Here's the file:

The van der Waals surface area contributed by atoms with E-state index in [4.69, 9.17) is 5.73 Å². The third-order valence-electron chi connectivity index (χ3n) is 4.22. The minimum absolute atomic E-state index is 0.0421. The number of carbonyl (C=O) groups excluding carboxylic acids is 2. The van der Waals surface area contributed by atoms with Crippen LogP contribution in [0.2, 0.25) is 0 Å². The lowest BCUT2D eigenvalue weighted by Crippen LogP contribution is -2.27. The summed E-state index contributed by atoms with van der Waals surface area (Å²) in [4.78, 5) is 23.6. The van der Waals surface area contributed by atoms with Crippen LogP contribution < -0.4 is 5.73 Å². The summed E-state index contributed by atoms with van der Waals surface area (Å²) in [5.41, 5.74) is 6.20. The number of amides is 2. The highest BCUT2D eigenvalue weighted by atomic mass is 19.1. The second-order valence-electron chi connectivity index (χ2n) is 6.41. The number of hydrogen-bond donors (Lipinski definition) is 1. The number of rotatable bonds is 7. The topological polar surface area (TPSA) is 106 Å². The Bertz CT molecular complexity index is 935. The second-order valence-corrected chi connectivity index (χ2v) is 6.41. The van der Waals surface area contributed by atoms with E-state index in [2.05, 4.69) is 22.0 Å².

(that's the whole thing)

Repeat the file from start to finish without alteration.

The van der Waals surface area contributed by atoms with E-state index in [4.69, 9.17) is 5.73 Å². The third-order valence-electron chi connectivity index (χ3n) is 4.22. The minimum absolute atomic E-state index is 0.0421. The number of carbonyl (C=O) groups excluding carboxylic acids is 2. The van der Waals surface area contributed by atoms with Crippen LogP contribution in [0.2, 0.25) is 0 Å². The lowest BCUT2D eigenvalue weighted by Crippen LogP contribution is -2.27. The summed E-state index contributed by atoms with van der Waals surface area (Å²) in [4.78, 5) is 23.6. The van der Waals surface area contributed by atoms with Crippen LogP contribution < -0.4 is 5.73 Å². The summed E-state index contributed by atoms with van der Waals surface area (Å²) in [5.41, 5.74) is 6.20. The number of amides is 2. The highest BCUT2D eigenvalue weighted by atomic mass is 19.1. The second-order valence-electron chi connectivity index (χ2n) is 6.41. The number of hydrogen-bond donors (Lipinski definition) is 1. The number of rotatable bonds is 7. The topological polar surface area (TPSA) is 106 Å². The Bertz CT molecular complexity index is 935. The second-order valence-corrected chi connectivity index (χ2v) is 6.41. The van der Waals surface area contributed by atoms with E-state index in [2.05, 4.69) is 22.0 Å².